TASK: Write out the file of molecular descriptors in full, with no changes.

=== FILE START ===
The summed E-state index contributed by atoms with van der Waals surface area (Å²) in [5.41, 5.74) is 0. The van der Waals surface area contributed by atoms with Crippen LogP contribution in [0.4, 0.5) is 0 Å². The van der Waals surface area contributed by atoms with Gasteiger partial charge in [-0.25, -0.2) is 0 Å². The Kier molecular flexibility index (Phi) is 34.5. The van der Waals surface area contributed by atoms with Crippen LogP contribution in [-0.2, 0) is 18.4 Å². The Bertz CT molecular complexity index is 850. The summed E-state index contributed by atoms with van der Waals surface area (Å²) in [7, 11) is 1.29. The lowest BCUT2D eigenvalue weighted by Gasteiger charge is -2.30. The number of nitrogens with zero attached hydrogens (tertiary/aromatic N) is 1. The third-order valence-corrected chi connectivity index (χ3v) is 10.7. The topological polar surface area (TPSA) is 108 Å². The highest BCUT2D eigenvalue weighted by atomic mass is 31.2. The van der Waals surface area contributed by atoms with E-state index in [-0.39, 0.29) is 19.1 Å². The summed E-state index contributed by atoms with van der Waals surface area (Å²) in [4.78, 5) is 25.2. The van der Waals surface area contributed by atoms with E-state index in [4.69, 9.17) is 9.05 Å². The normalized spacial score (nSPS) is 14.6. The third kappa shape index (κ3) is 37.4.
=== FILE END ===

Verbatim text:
The summed E-state index contributed by atoms with van der Waals surface area (Å²) in [5.41, 5.74) is 0. The van der Waals surface area contributed by atoms with Crippen LogP contribution in [0.4, 0.5) is 0 Å². The van der Waals surface area contributed by atoms with Gasteiger partial charge in [-0.25, -0.2) is 0 Å². The Kier molecular flexibility index (Phi) is 34.5. The van der Waals surface area contributed by atoms with Crippen LogP contribution in [-0.2, 0) is 18.4 Å². The Bertz CT molecular complexity index is 850. The summed E-state index contributed by atoms with van der Waals surface area (Å²) in [7, 11) is 1.29. The lowest BCUT2D eigenvalue weighted by Gasteiger charge is -2.30. The number of nitrogens with zero attached hydrogens (tertiary/aromatic N) is 1. The third-order valence-corrected chi connectivity index (χ3v) is 10.7. The topological polar surface area (TPSA) is 108 Å². The highest BCUT2D eigenvalue weighted by atomic mass is 31.2. The van der Waals surface area contributed by atoms with E-state index in [-0.39, 0.29) is 19.1 Å². The summed E-state index contributed by atoms with van der Waals surface area (Å²) in [4.78, 5) is 25.2. The van der Waals surface area contributed by atoms with E-state index in [4.69, 9.17) is 9.05 Å². The normalized spacial score (nSPS) is 14.6. The third kappa shape index (κ3) is 37.4.